Tuesday, July 24, 2012
Today was our first day leaving the Into Abba’s Arms (IAA) compound to serve the surrounding communities. One six-member group from our team spent the day visiting with residents of a nearby internal displacement camp (IDP). The other three groups provided seminars on self-esteem to 6th, 7th, and 8th graders at a local school. The three teams also presented on working with students who have been impacted by trauma to the teachers and school administrators.
As the van rolled onto the plot of land next to the IDP camp, the team was immediately spotted by small children who proceeded to chase the van down. They swarmed the van’s occupants with the anticipation of meeting new people. The children unashamedly ran up to each person, grabbing hands and asking to be swung around in circles. Their physical appearance made a bold statement of impoverishment but their faces were vibrant and full of life.
The residents of the community welcomed us with opened arms. The team visited the camp with the desire to help people overcome the symptoms of traumatic stress. However, the people were happy simply having visitors in their homes, pleased that someone would come out of their way to show concern for their needs.
“We’re waiting for the government to give us our new land.” It’s a promise that’s been in the works for 12 years. But many are still hopeful that they will once again have a plot of land to call their own. Having been removed from their properties over tribal disputes, most are dependent on the government and charities to meet their needs. Nearby forests provide wood and bamboo that can be put up for sale, but that does not fill the needs of every family. Each family in the camp longs for the day when their land will be restored so they can provide themselves adequately.
The team’s intent was to perform therapy; the people were grateful for company. Some residents, particularly younger residents, were much less optimistic than others, more concerned about their family’s next meal than with seemingly unrealistic hopes. Many of them grew up during tribal displacement and do not remember a time of owning land. Most of their memory is that of desperation. The team found it very difficult to encourage these young people. We pleaded with older generations to pour out their wisdom to the younger, restoring a sense of hope and motivation that has been lost.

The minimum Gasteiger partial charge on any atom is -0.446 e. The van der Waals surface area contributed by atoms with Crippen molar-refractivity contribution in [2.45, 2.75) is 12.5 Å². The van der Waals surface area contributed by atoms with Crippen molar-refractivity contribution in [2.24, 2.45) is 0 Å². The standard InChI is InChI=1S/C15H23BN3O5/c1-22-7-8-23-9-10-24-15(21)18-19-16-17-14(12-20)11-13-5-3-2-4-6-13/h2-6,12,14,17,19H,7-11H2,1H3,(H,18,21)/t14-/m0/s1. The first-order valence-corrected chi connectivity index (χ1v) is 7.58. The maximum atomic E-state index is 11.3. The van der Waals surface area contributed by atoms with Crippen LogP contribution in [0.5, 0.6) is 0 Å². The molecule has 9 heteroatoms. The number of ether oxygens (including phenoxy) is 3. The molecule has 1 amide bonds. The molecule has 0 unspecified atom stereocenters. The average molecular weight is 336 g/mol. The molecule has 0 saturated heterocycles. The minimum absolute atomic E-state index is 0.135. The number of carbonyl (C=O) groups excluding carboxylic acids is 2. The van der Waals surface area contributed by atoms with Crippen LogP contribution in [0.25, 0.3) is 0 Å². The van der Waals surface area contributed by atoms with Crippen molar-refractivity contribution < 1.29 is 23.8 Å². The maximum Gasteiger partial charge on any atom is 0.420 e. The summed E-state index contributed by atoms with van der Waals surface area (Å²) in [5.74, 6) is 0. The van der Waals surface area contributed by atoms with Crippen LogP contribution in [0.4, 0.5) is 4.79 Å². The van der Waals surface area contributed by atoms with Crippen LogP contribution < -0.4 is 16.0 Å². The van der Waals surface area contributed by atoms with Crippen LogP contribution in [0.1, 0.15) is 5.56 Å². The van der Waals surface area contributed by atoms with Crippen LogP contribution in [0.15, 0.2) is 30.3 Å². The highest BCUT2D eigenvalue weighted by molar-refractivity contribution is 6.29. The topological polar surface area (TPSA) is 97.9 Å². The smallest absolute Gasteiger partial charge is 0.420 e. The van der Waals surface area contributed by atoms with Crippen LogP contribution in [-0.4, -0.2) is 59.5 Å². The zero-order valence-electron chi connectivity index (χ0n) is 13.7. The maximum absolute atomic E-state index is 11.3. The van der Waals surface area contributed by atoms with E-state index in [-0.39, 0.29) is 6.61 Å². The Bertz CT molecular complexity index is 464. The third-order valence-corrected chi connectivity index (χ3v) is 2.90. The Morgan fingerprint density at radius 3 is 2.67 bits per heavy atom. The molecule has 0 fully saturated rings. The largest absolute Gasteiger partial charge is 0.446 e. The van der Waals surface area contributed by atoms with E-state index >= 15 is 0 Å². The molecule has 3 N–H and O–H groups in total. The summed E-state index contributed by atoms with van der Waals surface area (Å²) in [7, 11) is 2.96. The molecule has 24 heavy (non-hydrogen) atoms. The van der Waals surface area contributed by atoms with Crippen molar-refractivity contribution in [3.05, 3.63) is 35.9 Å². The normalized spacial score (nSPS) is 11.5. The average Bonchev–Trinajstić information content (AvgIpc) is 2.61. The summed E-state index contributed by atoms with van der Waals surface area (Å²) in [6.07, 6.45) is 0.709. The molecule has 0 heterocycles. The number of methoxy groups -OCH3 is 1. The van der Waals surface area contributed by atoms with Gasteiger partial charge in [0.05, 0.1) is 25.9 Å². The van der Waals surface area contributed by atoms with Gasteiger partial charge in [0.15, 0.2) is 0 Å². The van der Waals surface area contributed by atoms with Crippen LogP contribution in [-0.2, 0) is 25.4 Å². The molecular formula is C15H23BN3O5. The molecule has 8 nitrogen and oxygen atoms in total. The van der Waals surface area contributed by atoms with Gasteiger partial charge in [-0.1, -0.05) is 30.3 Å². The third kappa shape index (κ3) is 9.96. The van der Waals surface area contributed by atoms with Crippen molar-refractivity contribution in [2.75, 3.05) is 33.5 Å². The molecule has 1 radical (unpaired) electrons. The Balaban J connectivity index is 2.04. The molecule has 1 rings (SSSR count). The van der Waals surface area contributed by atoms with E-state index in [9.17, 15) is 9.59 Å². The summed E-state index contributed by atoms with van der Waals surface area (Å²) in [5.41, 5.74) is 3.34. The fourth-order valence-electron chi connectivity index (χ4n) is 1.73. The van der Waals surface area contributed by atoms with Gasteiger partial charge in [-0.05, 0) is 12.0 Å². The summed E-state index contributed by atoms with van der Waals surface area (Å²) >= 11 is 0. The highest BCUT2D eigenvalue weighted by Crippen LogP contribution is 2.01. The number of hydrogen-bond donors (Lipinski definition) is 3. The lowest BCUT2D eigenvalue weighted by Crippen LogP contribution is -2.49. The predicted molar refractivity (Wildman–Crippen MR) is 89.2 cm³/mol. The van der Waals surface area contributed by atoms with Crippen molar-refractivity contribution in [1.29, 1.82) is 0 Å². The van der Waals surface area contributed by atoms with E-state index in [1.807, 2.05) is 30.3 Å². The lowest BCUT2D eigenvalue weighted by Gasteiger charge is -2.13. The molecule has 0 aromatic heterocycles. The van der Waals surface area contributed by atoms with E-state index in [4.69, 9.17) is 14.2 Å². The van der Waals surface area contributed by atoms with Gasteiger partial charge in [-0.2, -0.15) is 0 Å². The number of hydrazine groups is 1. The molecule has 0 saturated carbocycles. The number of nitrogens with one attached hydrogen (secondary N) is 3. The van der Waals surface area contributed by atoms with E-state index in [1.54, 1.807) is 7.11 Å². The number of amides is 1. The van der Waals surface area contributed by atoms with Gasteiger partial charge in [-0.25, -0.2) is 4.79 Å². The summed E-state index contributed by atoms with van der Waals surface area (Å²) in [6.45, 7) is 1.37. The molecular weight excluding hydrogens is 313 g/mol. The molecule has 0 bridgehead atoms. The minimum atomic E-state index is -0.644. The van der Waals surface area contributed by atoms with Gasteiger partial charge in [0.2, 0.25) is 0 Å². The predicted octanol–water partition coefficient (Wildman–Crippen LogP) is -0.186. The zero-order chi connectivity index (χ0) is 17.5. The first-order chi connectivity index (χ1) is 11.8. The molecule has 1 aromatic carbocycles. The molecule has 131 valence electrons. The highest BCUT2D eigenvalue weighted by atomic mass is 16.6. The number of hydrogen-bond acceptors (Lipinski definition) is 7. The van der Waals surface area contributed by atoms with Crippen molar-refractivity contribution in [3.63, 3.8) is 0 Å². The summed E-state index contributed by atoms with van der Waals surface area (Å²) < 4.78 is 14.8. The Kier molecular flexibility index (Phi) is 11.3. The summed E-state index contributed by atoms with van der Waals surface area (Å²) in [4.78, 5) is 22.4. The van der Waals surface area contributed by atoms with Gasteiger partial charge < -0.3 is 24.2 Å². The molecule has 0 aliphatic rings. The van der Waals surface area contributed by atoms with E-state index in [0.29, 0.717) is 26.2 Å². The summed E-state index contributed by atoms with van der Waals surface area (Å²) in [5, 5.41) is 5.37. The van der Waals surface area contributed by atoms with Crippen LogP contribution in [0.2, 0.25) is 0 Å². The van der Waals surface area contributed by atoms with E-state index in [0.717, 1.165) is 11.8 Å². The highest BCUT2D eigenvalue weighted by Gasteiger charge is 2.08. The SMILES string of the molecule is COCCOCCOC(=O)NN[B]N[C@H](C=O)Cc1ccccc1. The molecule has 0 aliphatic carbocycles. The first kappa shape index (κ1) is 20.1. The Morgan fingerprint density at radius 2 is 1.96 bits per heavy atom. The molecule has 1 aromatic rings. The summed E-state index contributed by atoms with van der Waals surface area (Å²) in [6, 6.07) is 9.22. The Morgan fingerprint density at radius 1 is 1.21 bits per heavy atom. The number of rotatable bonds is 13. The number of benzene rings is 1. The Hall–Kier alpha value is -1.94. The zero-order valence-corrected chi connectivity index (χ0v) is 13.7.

The other portion of our team visited a local Catholic grade school that needed to educate students, teachers, and administrators on coping with traumatic stress. Culturally, it is unacceptable to speak about trauma out in the open, particularly trauma that occurs within the home. In addition, many teachers avoid engaging children that display symptoms of traumatic stress because they do not feel equipped for therapy. Though it is taboo to speak about sex in a formal setting, many of the students face the reality of sexual abuse. Other types of physical abuse are also not reported. Because of the “keep it in the kitchen” cultural mentality, instances of abuse and trauma are to be discussed within the family only, not mentioned to outsiders.
One of the team members said with strong emotion, “the kids are starving for something different.” This is the first opportunity many of them had to openly voice their experiences. Given a patient ear, the children were free to tell as much of their stories as they needed. In telling their stories and receiving feedback, the children worked through emotional and thought responses that will help them better manage stress in the future.
These children had the privilege of attending a Catholic school, but the highly-structured and formal environment provided little room for expressing what was going on inside. Hopefully, after receiving some training, their caring teachers will know how to engage the children emotionally, creating a foundation of self-esteem in their students.
Posted by Regent University Center for Trauma Studies at 8:01 AM